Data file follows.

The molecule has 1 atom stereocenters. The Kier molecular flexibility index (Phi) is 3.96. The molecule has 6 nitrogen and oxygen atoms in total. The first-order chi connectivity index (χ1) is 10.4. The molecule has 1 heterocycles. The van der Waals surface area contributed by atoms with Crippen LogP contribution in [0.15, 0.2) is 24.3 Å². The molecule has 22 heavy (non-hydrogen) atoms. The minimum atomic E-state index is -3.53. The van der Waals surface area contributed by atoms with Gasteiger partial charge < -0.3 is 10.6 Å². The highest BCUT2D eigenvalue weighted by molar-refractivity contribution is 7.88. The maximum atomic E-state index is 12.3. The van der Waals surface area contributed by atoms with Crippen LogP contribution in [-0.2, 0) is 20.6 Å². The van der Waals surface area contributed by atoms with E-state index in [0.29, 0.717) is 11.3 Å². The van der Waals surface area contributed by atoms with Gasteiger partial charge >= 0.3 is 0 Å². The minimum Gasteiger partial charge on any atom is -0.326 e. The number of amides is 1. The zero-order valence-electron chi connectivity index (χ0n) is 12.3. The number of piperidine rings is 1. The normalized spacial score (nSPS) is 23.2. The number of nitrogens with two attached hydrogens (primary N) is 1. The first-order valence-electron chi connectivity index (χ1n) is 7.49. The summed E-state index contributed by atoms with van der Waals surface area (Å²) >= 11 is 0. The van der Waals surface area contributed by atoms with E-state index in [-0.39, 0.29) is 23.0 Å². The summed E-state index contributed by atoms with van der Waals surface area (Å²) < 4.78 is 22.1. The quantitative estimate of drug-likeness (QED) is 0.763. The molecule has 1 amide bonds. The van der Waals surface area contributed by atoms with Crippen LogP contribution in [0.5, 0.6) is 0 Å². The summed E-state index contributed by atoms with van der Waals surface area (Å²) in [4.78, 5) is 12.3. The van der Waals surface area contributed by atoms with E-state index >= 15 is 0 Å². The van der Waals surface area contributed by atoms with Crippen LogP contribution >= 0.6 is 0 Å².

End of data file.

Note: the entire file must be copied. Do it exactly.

The molecule has 1 atom stereocenters. The Kier molecular flexibility index (Phi) is 3.96. The molecule has 6 nitrogen and oxygen atoms in total. The first-order chi connectivity index (χ1) is 10.4. The molecule has 1 heterocycles. The van der Waals surface area contributed by atoms with Crippen LogP contribution in [0.15, 0.2) is 24.3 Å². The molecule has 22 heavy (non-hydrogen) atoms. The minimum atomic E-state index is -3.53. The van der Waals surface area contributed by atoms with Gasteiger partial charge < -0.3 is 10.6 Å². The highest BCUT2D eigenvalue weighted by molar-refractivity contribution is 7.88. The maximum atomic E-state index is 12.3. The van der Waals surface area contributed by atoms with Crippen LogP contribution in [-0.2, 0) is 20.6 Å². The van der Waals surface area contributed by atoms with E-state index in [0.29, 0.717) is 11.3 Å². The van der Waals surface area contributed by atoms with Gasteiger partial charge >= 0.3 is 0 Å². The minimum Gasteiger partial charge on any atom is -0.326 e. The number of amides is 1. The zero-order valence-electron chi connectivity index (χ0n) is 12.3. The number of piperidine rings is 1. The normalized spacial score (nSPS) is 23.2. The number of nitrogens with two attached hydrogens (primary N) is 1. The first-order valence-electron chi connectivity index (χ1n) is 7.49. The summed E-state index contributed by atoms with van der Waals surface area (Å²) >= 11 is 0. The van der Waals surface area contributed by atoms with E-state index in [-0.39, 0.29) is 23.0 Å². The summed E-state index contributed by atoms with van der Waals surface area (Å²) < 4.78 is 22.1. The quantitative estimate of drug-likeness (QED) is 0.763. The molecule has 1 amide bonds. The van der Waals surface area contributed by atoms with Crippen LogP contribution in [0.5, 0.6) is 0 Å². The summed E-state index contributed by atoms with van der Waals surface area (Å²) in [4.78, 5) is 12.3. The van der Waals surface area contributed by atoms with E-state index >= 15 is 0 Å². The van der Waals surface area contributed by atoms with Crippen LogP contribution >= 0.6 is 0 Å².